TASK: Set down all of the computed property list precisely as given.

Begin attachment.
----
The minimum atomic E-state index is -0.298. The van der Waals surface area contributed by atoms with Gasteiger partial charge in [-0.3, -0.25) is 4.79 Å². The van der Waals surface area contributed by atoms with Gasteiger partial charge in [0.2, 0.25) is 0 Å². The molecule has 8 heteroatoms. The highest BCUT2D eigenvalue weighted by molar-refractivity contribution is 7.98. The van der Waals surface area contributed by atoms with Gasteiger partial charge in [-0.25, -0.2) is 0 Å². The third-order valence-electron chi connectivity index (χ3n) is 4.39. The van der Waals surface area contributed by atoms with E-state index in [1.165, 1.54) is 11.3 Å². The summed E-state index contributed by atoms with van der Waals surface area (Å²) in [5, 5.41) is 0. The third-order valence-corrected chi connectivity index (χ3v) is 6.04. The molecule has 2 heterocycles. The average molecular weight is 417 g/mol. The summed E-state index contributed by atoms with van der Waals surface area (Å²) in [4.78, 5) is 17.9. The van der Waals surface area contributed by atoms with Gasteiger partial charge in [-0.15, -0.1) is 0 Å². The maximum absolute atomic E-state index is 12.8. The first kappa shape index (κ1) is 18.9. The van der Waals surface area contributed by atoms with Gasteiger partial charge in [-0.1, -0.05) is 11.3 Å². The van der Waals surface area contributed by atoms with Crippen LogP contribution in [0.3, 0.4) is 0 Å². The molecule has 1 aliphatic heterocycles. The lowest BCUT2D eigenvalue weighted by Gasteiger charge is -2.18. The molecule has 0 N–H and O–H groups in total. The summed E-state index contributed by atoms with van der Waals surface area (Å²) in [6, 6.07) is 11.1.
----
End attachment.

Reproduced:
The minimum atomic E-state index is -0.298. The van der Waals surface area contributed by atoms with Gasteiger partial charge in [-0.3, -0.25) is 4.79 Å². The van der Waals surface area contributed by atoms with Gasteiger partial charge in [0.2, 0.25) is 0 Å². The molecule has 8 heteroatoms. The highest BCUT2D eigenvalue weighted by molar-refractivity contribution is 7.98. The van der Waals surface area contributed by atoms with Gasteiger partial charge in [-0.25, -0.2) is 0 Å². The third-order valence-electron chi connectivity index (χ3n) is 4.39. The van der Waals surface area contributed by atoms with E-state index in [1.165, 1.54) is 11.3 Å². The summed E-state index contributed by atoms with van der Waals surface area (Å²) in [5, 5.41) is 0. The third-order valence-corrected chi connectivity index (χ3v) is 6.04. The molecule has 2 heterocycles. The average molecular weight is 417 g/mol. The summed E-state index contributed by atoms with van der Waals surface area (Å²) in [4.78, 5) is 17.9. The van der Waals surface area contributed by atoms with Gasteiger partial charge in [-0.15, -0.1) is 0 Å². The maximum absolute atomic E-state index is 12.8. The first kappa shape index (κ1) is 18.9. The van der Waals surface area contributed by atoms with Gasteiger partial charge in [-0.1, -0.05) is 11.3 Å². The van der Waals surface area contributed by atoms with Crippen LogP contribution in [0.3, 0.4) is 0 Å². The molecule has 1 aliphatic heterocycles. The lowest BCUT2D eigenvalue weighted by Gasteiger charge is -2.18. The molecule has 0 N–H and O–H groups in total. The summed E-state index contributed by atoms with van der Waals surface area (Å²) in [6, 6.07) is 11.1.